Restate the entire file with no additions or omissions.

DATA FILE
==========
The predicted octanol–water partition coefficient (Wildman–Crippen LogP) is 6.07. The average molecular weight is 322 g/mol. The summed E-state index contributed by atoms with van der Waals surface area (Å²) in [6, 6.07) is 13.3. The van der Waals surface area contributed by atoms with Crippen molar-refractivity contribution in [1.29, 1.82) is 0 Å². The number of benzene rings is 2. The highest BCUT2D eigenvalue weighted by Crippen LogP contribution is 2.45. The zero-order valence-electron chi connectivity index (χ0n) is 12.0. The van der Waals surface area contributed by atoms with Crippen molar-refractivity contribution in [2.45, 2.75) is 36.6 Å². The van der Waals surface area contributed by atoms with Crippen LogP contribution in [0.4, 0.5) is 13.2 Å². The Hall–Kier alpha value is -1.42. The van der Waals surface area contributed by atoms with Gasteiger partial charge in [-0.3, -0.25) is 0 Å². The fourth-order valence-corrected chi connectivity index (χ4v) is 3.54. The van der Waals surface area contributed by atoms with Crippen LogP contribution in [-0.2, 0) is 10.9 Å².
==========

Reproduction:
The predicted octanol–water partition coefficient (Wildman–Crippen LogP) is 6.07. The average molecular weight is 322 g/mol. The summed E-state index contributed by atoms with van der Waals surface area (Å²) in [6, 6.07) is 13.3. The van der Waals surface area contributed by atoms with Crippen molar-refractivity contribution in [1.29, 1.82) is 0 Å². The number of benzene rings is 2. The highest BCUT2D eigenvalue weighted by Crippen LogP contribution is 2.45. The zero-order valence-electron chi connectivity index (χ0n) is 12.0. The van der Waals surface area contributed by atoms with Crippen molar-refractivity contribution in [2.45, 2.75) is 36.6 Å². The van der Waals surface area contributed by atoms with Crippen LogP contribution in [0.4, 0.5) is 13.2 Å². The Hall–Kier alpha value is -1.42. The van der Waals surface area contributed by atoms with Gasteiger partial charge in [-0.3, -0.25) is 0 Å². The fourth-order valence-corrected chi connectivity index (χ4v) is 3.54. The van der Waals surface area contributed by atoms with Crippen LogP contribution in [-0.2, 0) is 10.9 Å².